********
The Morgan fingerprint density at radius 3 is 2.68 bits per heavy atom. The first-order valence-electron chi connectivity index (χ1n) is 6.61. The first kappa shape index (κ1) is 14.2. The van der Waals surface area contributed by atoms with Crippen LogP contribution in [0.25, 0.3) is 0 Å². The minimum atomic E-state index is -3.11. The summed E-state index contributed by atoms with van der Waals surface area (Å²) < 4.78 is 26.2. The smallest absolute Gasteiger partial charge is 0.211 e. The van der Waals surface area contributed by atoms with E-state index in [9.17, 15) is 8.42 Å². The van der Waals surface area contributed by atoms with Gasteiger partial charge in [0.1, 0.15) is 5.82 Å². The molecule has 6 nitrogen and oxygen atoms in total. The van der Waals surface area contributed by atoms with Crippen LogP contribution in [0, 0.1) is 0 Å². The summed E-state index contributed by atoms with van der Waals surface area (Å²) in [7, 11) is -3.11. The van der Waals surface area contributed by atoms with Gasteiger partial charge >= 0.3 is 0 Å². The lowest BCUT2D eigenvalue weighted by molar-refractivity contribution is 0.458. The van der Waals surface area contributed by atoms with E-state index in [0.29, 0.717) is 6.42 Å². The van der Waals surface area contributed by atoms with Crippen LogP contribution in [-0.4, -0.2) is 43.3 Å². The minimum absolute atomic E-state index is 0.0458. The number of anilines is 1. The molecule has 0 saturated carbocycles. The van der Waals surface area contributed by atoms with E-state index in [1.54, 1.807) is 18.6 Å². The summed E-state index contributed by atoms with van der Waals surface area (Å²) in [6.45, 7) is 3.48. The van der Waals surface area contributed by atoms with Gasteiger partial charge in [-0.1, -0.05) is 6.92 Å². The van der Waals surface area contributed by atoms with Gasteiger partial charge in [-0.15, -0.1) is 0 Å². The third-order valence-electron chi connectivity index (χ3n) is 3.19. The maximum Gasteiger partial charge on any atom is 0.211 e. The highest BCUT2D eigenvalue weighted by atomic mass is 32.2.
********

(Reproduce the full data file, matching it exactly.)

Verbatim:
The Morgan fingerprint density at radius 3 is 2.68 bits per heavy atom. The first-order valence-electron chi connectivity index (χ1n) is 6.61. The first kappa shape index (κ1) is 14.2. The van der Waals surface area contributed by atoms with Crippen LogP contribution in [0.25, 0.3) is 0 Å². The minimum atomic E-state index is -3.11. The summed E-state index contributed by atoms with van der Waals surface area (Å²) < 4.78 is 26.2. The smallest absolute Gasteiger partial charge is 0.211 e. The van der Waals surface area contributed by atoms with E-state index in [9.17, 15) is 8.42 Å². The van der Waals surface area contributed by atoms with Gasteiger partial charge in [0.1, 0.15) is 5.82 Å². The molecule has 6 nitrogen and oxygen atoms in total. The van der Waals surface area contributed by atoms with Crippen LogP contribution in [0, 0.1) is 0 Å². The summed E-state index contributed by atoms with van der Waals surface area (Å²) in [7, 11) is -3.11. The van der Waals surface area contributed by atoms with Gasteiger partial charge >= 0.3 is 0 Å². The lowest BCUT2D eigenvalue weighted by molar-refractivity contribution is 0.458. The van der Waals surface area contributed by atoms with E-state index in [0.29, 0.717) is 6.42 Å². The van der Waals surface area contributed by atoms with Crippen LogP contribution in [-0.4, -0.2) is 43.3 Å². The minimum absolute atomic E-state index is 0.0458. The number of anilines is 1. The molecule has 0 saturated carbocycles. The van der Waals surface area contributed by atoms with E-state index in [1.54, 1.807) is 18.6 Å². The summed E-state index contributed by atoms with van der Waals surface area (Å²) in [6.45, 7) is 3.48. The van der Waals surface area contributed by atoms with Gasteiger partial charge in [-0.1, -0.05) is 6.92 Å². The van der Waals surface area contributed by atoms with Gasteiger partial charge in [-0.15, -0.1) is 0 Å². The third-order valence-electron chi connectivity index (χ3n) is 3.19. The maximum Gasteiger partial charge on any atom is 0.211 e. The highest BCUT2D eigenvalue weighted by atomic mass is 32.2.